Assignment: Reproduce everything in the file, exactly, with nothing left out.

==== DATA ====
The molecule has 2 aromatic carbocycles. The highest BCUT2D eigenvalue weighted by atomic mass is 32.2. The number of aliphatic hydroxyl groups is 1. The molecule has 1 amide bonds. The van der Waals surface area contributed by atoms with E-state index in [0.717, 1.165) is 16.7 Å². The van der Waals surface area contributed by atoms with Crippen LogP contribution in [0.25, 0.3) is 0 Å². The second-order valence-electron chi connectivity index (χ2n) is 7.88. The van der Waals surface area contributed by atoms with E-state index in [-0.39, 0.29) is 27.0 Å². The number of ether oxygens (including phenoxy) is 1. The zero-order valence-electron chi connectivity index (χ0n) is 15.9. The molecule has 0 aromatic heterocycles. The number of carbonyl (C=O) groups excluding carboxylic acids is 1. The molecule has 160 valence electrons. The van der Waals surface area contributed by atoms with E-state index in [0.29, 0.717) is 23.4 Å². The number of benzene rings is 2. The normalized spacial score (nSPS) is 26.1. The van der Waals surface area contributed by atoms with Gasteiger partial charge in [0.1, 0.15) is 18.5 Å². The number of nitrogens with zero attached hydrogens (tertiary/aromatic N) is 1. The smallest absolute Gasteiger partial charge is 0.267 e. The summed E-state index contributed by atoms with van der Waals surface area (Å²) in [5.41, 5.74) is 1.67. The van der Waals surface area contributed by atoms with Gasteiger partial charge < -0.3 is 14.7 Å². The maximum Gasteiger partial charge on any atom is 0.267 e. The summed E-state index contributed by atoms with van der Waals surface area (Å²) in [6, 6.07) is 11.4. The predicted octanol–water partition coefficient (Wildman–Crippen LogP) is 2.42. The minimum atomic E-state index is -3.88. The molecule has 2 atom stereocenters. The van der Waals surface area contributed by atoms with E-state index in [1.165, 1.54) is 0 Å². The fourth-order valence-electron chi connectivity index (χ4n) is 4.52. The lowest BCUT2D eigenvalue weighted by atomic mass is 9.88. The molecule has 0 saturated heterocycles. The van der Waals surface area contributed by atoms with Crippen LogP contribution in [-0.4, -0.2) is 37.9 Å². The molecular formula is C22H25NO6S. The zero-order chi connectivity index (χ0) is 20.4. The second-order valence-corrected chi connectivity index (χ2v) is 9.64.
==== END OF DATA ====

The molecule has 2 aromatic carbocycles. The highest BCUT2D eigenvalue weighted by atomic mass is 32.2. The number of aliphatic hydroxyl groups is 1. The molecule has 1 amide bonds. The van der Waals surface area contributed by atoms with E-state index in [0.717, 1.165) is 16.7 Å². The van der Waals surface area contributed by atoms with Crippen LogP contribution in [0.25, 0.3) is 0 Å². The second-order valence-electron chi connectivity index (χ2n) is 7.88. The van der Waals surface area contributed by atoms with E-state index in [-0.39, 0.29) is 27.0 Å². The number of ether oxygens (including phenoxy) is 1. The zero-order valence-electron chi connectivity index (χ0n) is 15.9. The molecule has 0 aromatic heterocycles. The number of carbonyl (C=O) groups excluding carboxylic acids is 1. The molecule has 160 valence electrons. The van der Waals surface area contributed by atoms with E-state index in [0.29, 0.717) is 23.4 Å². The number of benzene rings is 2. The normalized spacial score (nSPS) is 26.1. The van der Waals surface area contributed by atoms with Gasteiger partial charge in [0.1, 0.15) is 18.5 Å². The number of nitrogens with zero attached hydrogens (tertiary/aromatic N) is 1. The smallest absolute Gasteiger partial charge is 0.267 e. The summed E-state index contributed by atoms with van der Waals surface area (Å²) in [5.41, 5.74) is 1.67. The van der Waals surface area contributed by atoms with Gasteiger partial charge < -0.3 is 14.7 Å². The maximum Gasteiger partial charge on any atom is 0.267 e. The summed E-state index contributed by atoms with van der Waals surface area (Å²) in [6, 6.07) is 11.4. The predicted octanol–water partition coefficient (Wildman–Crippen LogP) is 2.42. The minimum atomic E-state index is -3.88. The molecule has 2 atom stereocenters. The van der Waals surface area contributed by atoms with E-state index in [1.165, 1.54) is 0 Å². The fourth-order valence-electron chi connectivity index (χ4n) is 4.52. The lowest BCUT2D eigenvalue weighted by atomic mass is 9.88. The molecule has 0 saturated heterocycles. The van der Waals surface area contributed by atoms with Crippen LogP contribution in [-0.4, -0.2) is 37.9 Å². The molecular formula is C22H25NO6S. The zero-order chi connectivity index (χ0) is 20.4. The second-order valence-corrected chi connectivity index (χ2v) is 9.64.